The Moody Blues legendary performance at the 1970 Isle Of Wight Festival finally sees the light of day. While the music has been in circulation for some time, this DVD presents all the available video footage from their performance for the first time since it was recorded 39 years ago.
1970 found The Moody Blues one of the top rock attractions in the world. There album, A Question Of Balance, had been released several months before this performance and was at the top of the charts in a number of countries when this concert took place. At the festival they shared equal billing with the likes of The Who, The Doors, and Jimi Hendrix and more than held there own.
Threshold Of A Dream: Live At The Isle Of Wight Festival begins with a twenty minute documentary that includes interviews with the members of the group. These interviews, which are woven around vintage video footage, give a quick history of the group, the effect of the mellotron upon their sound, and their remembrances of the festival. Seeing the modern day Moody Blues speaking about themselves forty years ago when they looked so young is both poignant and interesting. The documentary alone is worth the price of admission.
Their actual performance at the festival is better than I expected. The video has been restored about as well as the state of the art at the time will allow and the quality is more than presentable.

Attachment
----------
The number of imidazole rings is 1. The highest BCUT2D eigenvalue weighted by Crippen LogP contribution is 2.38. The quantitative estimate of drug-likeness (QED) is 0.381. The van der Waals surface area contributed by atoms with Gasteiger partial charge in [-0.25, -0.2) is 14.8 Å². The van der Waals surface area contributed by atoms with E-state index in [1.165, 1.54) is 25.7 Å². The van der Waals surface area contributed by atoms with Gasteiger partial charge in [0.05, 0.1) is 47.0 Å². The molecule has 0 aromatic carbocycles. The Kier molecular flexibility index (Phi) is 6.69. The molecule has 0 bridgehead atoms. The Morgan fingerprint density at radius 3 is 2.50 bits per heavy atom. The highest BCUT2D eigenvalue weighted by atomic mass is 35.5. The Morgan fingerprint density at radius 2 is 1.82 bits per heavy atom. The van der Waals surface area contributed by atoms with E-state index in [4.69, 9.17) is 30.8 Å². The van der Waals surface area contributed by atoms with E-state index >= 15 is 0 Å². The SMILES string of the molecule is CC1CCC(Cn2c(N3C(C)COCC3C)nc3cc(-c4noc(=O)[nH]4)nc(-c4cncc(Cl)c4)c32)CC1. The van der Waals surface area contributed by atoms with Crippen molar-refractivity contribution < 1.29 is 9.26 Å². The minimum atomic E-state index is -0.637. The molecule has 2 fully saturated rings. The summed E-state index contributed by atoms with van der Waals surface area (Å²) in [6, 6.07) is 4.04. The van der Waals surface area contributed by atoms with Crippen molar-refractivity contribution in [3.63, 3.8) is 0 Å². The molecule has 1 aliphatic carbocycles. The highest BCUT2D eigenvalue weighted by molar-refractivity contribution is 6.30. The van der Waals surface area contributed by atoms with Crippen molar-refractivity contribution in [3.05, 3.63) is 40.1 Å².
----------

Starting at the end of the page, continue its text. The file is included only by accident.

Their music also comes across well. The sound they were producing at the time was a creation of studio techniques and was difficult to present live, especially in an open air setting so large. While Mike Pinder’s keyboards are present, they wisely strip the sound down to basics which makes them more like a traditional rock ‘n’ roll band.
Their set was a mixture of new, old, well known, and obscure. “Gypsy” from To Our Children’s Children’s Children may seem an odd choice for a concert starter but it quickly sets the tone for what will follow. Justin Hayward is in fine vocal form on the classic ballads “Tuesday Afternoon” and “Nights In White Satin.” Lost gems such as “Tortoise And The Hare” and “Melancholy Man” are presented in all their live glory. “Question” and the encore song “Ride My See Saw” find the Moodies rocking away into the night.
One of the more enjoyable features is that the group engages in more improvisation than I am used too from them as many of the songs are lengthened beyond their norm.
Threshold Of A Dream: Live At The Isle Of Wight Festival is both musically historic and a must buy for any fan of the group. Music and The Moody Blues shall not pass that way again.